Cool, calm meticulous –and so underrated
ASKED to explain why he was bombed out of Middlesbrough by Lennie Lawrence in 1993, Bernie Slaven gave a brutal response. “The source of friction was a clash of personalities,” said the striker. “Lennie didn’t have one.”
Lawrence, it must be said, has always been more Sven Goran Eriksson than Joe Kinnear, more Wenger than Ferguson. His three decades and 1,000-plus games in management built more on studious analysis than tub-thumping rhetoric.
Yet if the 66-year-old isn’t exactly Jose Mourinho, Slaven’s assessment is hardly reflective of a man who won three promotions and is respected throughout the game.
“With Lennie’s experience, he knew how to get his point across,” argues Matt Taylor, the former West Ham and Bolton midfielder who was given his professional debut by Lawrence as a 17-yearold at Luton in 1999. “He never really seemed to scream and shout but you always knew exactly what he wanted.”
It is a point backed up by Rob Lee, who started his career under Lawrence at Charlton before going on to win England honours.
“I always enjoyed working under Lennie,” he said. “He was very meticulous in what he did and always organised the team very well.
“He was a good motivator but he didn’t need to shout. You had confidence in everything he told you.”
These days, Bolton’s assistant manager is a byword for experience, a professional sounding board who, since retiring from management in 2005, has assisted the likes of Jamie Pitman at Hereford, Paul Trollope at Bristol Rovers and, since 2010, Dougie Freedman at Crystal Palace and Bolton.
“He’s perfect for that role,” said Glyn Snodin, Lawrence’s friend and currently assistant manager at Preston. “He has so much experience, so much knowledge about the game. And he’ll share that advice with anybody. What a great bloke to have alongside you in the dugout.”
It is a role close to Lawrence’s heart. After a playing career spent in Non-League (he played alongside school class-mate Roy Hodgson at Carshalton Athletic), the then 31-year-old was thrust into management as a caretaker at Plymouth in 1978.
“I’d only arrived as reserve coach the year before and the job came too soon for me,” he admitted. “I needed help.”
And it came in the form of exMan City boss Malcolm Allison, the cigar-chewing, fedora wearing media darling.
“He was such a big character and he had charisma,” said Lawrence. “The press would look at Malcolm instead of the players. I remember one occasion when Malcolm came into the dressing room, took off his fedora, threw it across the room and it landed on a peg!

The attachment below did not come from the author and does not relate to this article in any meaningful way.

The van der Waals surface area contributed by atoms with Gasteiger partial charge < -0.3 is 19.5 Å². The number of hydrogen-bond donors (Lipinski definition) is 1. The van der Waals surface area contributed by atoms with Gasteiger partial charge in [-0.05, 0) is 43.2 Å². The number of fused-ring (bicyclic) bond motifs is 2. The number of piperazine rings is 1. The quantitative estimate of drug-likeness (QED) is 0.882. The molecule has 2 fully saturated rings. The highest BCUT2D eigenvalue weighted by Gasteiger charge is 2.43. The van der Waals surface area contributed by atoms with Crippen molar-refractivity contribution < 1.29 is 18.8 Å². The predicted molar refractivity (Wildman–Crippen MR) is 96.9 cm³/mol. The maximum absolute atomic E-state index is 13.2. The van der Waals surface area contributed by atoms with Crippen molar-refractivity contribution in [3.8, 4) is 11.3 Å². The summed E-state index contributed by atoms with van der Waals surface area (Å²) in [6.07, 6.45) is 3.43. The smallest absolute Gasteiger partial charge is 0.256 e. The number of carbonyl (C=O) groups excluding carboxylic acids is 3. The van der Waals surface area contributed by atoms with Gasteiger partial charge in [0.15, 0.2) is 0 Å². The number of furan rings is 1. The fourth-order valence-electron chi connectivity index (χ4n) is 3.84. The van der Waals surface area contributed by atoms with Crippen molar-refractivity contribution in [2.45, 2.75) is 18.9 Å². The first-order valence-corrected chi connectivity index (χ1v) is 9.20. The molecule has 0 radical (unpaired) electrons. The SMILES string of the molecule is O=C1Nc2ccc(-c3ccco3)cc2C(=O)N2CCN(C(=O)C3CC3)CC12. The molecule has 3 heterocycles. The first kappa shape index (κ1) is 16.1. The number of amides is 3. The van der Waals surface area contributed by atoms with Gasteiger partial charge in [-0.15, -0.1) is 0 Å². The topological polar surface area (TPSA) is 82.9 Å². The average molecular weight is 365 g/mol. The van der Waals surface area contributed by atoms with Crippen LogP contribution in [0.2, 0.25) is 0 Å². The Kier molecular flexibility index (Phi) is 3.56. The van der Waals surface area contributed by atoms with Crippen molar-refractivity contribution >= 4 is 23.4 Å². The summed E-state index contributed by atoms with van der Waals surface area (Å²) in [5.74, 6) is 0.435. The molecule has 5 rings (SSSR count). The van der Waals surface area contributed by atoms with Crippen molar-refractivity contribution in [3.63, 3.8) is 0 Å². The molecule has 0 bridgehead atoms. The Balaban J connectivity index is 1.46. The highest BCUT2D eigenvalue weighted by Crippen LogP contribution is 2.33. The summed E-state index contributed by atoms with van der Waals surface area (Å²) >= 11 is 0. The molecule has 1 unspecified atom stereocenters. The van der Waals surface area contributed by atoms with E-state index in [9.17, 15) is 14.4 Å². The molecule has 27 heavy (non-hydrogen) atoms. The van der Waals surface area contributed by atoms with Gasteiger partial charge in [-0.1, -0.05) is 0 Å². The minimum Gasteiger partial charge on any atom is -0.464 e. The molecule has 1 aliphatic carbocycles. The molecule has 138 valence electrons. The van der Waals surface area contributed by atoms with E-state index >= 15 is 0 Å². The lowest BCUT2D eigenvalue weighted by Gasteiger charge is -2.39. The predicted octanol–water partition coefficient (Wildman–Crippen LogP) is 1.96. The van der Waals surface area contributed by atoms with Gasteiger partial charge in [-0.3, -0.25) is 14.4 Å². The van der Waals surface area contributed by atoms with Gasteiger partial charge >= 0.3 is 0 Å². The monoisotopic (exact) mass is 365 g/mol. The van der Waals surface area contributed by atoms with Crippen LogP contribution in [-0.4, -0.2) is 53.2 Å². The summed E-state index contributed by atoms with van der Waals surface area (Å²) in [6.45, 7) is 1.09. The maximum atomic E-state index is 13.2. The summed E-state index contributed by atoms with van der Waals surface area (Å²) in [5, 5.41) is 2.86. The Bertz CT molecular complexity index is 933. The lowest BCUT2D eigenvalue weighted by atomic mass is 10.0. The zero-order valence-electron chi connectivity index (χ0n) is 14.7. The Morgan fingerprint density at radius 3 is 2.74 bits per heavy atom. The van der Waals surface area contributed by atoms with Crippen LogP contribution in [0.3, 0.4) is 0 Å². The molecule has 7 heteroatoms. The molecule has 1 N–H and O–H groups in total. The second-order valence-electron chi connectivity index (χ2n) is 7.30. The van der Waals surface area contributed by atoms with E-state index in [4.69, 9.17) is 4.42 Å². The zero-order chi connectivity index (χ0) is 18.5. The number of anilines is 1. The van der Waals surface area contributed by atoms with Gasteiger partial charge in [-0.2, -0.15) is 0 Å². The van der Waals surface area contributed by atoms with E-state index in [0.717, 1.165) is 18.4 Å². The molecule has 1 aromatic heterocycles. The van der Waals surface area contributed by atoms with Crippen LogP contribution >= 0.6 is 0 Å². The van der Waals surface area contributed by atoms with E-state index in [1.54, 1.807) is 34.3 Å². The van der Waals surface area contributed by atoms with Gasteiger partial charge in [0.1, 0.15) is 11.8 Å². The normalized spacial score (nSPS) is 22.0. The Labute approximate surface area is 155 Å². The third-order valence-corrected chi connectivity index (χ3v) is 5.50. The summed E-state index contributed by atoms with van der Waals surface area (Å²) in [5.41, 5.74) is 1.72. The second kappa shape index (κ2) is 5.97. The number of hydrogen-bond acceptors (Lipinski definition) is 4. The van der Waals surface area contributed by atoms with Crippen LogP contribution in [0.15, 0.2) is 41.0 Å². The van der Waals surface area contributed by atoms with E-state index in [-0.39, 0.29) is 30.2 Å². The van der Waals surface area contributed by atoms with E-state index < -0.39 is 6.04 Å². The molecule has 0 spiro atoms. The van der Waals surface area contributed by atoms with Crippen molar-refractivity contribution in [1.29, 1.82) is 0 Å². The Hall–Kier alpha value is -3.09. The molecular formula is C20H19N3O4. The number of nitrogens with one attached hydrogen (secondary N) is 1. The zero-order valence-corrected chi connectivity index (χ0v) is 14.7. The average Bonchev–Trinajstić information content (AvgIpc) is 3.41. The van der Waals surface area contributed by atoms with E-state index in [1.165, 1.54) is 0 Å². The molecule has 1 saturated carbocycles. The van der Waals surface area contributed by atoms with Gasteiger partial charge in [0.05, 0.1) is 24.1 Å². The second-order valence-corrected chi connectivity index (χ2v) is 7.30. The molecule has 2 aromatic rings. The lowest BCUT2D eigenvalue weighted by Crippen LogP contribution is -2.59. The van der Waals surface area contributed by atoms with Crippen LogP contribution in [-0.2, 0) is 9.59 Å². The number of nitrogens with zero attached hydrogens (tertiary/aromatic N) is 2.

“That’s an example of the type of thing he used to do and it made me realise you couldn’t go about looking nervous. You had to look calm and in control.”
It was a skill Lawrence would certainly need. A decade at Charlton was spent battling horrendous financial problems, while a move to Middlesbrough in 1991 found them training in a prison yard to make ends meet.
Yet he would guide both sides into the top-flight, laying the foun- dations for Alan Curbishley’s golden era at Charlton and Steve Gibson’s Galacticos at Boro.
“What he did was incredible,” said Steve Gritt, Charlton’s skipper under Lawrence. “We were ground-sharing with Crystal Palace and the club’s finances were also in a terrible state. There were times when the players didn’t get paid and a match against Blackburn even had to be called off. I probably have more respect for him – as a person as well as a boss – than anyone else.”
Subsequent spells at Bradford, Luton and Grimsby were less successful, but Lawrence’s career was crowned by a move to Cardiff and victory over QPR in the Third Division play-off final of 2003.
Though he would leave in 2005, he had yet again laid tough foundations. The Bluebirds have never again returned to the third tier and even spent 2013-14 in the Premier League.
It is, says Joe Royle, a division in which Lawrence should have spent far more of his career.
“Lennie has had more than 1,000 games as a manager and his sides have always played good football,” said the former Everton boss. “He has been successful without ever getting a bite at the big-time. I’ve always found it a bit puzzling.”
Dave Bassett puts it more bluntly.
“Football is obsessed with appointing fashionable 40-year-old managers who look good rather than people with substance,” he said. “Lennie doesn’t fit the bill but he’s a great manager.
“He’s cool, he’s experienced, he doesn’t over-react to situations. He’s always been very underrated.”